However, for software licensed to customers, the first sale exception does not apply, and reselling the software without permission violates the licensor's exclusive right to distribute or authorize distribution of the software under 17 USC § 106(3). Vernor v. Autodesk, 621 F.3d 1102 (9th Cir. 2010).
And in ProCD v. Zeidenberg,86 F.3d 1447 (7th Cir. 1996), the Seventh Circuit enforced a shrinkwrap/clickwrap license designed to let the software manufacturer price discriminate between personal and commercial users. Upon opening the package, the consumer received a written contract enjoining commercial use of the software. In addition, every time he ran the program, he had to click a box agreeing not to use the software for commercial purposes. The court concluded the license was binding, assuming (perhaps counterfactually) that the software could be easily returned for a full refund once it was opened. It's thus not clear to me that every court would be equally skeptical of the argument in Augusto that accepting the CD also accepts the terms of the "shrinkwrap" license barring resale.
Under the logic of ProCD, a publisher might succeed on a breach of contract claim, even if the copyright claim failed. The claim of breach is likely stronger if you request the courtesy copies instead of receiving them unsolicited.
That's a roundabout way of saying I'm skeptical that your institution can force you to observe the custom, although informal pressures or strongly worded suggestions may have the same effect for the vast majority of your colleagues.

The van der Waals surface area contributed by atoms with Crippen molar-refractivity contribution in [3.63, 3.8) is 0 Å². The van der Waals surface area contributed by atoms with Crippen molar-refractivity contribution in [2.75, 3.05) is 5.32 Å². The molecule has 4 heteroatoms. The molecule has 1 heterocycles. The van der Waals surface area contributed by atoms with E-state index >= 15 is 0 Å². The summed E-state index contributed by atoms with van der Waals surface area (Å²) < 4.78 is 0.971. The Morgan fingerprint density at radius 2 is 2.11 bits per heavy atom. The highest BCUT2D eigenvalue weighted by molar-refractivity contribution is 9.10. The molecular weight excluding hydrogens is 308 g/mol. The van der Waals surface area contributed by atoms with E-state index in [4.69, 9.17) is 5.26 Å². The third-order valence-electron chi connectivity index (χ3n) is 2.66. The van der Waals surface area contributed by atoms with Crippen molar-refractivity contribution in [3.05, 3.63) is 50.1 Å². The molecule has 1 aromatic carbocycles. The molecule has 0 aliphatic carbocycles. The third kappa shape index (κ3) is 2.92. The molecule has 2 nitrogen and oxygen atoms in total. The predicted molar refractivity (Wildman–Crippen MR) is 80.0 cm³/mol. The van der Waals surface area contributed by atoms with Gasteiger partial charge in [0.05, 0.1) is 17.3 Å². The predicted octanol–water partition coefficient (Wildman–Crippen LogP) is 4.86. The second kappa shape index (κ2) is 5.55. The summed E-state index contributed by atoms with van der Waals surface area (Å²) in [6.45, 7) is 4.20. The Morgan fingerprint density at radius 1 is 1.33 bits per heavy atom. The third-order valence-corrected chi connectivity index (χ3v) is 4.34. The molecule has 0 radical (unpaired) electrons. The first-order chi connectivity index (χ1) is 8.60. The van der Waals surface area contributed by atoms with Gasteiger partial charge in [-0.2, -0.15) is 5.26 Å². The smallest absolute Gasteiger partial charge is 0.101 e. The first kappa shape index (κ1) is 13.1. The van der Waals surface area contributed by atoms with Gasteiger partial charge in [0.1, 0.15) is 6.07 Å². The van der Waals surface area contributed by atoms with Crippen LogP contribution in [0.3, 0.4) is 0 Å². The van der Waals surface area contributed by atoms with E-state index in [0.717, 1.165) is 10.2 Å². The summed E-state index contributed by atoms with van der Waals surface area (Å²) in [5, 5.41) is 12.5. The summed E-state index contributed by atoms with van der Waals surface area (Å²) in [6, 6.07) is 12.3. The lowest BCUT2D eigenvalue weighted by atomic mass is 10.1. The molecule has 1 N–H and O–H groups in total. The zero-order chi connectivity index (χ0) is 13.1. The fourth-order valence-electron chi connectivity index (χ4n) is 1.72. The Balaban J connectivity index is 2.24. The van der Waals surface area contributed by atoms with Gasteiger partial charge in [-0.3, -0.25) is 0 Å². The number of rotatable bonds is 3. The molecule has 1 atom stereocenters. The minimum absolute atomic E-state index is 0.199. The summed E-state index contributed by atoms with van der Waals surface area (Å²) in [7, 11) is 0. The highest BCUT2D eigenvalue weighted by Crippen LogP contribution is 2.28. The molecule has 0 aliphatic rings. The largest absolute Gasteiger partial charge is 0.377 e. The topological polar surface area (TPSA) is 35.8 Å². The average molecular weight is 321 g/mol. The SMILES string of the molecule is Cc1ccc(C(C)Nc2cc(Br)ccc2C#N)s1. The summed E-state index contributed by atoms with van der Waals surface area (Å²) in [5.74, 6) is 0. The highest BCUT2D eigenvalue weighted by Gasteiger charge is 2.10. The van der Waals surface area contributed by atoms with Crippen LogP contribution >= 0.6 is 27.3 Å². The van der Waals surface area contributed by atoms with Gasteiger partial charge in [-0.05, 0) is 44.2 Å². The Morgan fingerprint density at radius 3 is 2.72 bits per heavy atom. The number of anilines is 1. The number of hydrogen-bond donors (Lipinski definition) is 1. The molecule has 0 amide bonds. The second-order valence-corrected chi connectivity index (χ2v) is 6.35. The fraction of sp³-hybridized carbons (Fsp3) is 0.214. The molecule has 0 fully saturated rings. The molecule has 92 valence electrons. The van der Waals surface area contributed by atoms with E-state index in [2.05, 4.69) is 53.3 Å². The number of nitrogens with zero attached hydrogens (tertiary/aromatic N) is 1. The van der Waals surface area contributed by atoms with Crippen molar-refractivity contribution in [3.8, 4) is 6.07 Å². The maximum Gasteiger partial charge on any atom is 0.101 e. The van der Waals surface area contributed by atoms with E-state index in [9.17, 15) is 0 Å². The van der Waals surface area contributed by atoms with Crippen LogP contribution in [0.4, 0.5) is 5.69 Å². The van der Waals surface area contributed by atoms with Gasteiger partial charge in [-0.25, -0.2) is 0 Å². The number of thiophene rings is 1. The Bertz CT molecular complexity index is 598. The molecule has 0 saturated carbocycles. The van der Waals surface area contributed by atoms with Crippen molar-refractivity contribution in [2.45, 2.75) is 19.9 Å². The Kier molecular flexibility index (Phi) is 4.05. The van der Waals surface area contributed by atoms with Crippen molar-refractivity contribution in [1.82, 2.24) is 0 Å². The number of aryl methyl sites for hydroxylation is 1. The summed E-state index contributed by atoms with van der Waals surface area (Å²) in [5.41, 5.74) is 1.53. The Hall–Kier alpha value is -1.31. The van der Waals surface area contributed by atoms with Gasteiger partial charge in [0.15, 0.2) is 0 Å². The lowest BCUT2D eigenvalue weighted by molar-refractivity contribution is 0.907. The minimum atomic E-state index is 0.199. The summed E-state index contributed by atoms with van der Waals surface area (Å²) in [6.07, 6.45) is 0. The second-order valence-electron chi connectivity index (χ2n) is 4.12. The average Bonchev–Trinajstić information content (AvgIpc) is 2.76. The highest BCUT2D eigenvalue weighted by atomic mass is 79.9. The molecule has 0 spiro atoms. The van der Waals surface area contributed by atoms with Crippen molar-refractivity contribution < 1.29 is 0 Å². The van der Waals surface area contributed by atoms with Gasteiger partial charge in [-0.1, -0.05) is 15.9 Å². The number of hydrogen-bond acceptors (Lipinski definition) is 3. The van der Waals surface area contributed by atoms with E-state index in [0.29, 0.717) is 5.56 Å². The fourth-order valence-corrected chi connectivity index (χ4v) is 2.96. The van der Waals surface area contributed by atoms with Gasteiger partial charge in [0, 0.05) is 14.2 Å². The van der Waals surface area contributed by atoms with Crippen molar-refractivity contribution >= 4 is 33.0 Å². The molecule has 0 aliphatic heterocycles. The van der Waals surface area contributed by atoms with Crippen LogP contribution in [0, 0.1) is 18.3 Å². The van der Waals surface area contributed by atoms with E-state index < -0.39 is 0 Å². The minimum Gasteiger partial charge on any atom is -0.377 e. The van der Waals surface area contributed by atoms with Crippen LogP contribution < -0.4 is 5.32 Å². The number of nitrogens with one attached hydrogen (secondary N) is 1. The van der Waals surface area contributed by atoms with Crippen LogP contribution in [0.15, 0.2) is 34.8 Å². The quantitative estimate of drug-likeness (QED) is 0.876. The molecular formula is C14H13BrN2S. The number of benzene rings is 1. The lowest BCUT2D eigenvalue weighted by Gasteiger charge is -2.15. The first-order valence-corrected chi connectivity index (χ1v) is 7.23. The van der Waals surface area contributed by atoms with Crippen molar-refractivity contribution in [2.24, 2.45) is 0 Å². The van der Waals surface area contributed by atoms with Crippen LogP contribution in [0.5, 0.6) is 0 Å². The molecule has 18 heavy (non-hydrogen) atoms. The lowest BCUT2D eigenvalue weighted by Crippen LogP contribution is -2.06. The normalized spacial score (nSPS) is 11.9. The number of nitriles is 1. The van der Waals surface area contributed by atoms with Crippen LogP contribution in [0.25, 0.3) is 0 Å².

For my part, I benefit, and I think my students benefit, from my ability to consult several different casebooks as plan how best to teach particular topics. I'm therefore content not to resell the books as a courtesy to the publishers and authors who allow me to use their work for free, even though they do so in the hope that I will adopt the casebook so they can sell multiple, expensive copies to my students.
Posted by: Jake Linford | Sep 21, 2011 10:42:52 AM
I think the core issue here is employment law, not copyright. It's fairly clear under Augusto that the books are the property of the recipients and that first sale applies to them. But the university doesn't need to rely on copyright: it can just discipline or fire professors who resell the books. (Note that the policy applies to books that are sold but not to books that are given away, even though both are distributions under copyright law.)
I see the policy as more of an anti-corruption measure. It's unseemly, at best, for professors to use their affiliations to request free books that they then sell. A university could quite reasonably prefer that its professors not use its name to line their own pockets in this way.
Posted by: James Grimmelmann | Sep 21, 2011 11:25:20 AM
Coincidentally while reading this thread a LexisNexis rep knocked on my office door. I asked him what they recommend doing with the books I don't want and he promised to send me a postage-paid stamp via PDF so that I can return Lexis books. Problem solved--at least with the Lexis pile.
Posted by: César Cuauhtémoc García Hernández | Sep 21, 2011 12:39:55 PM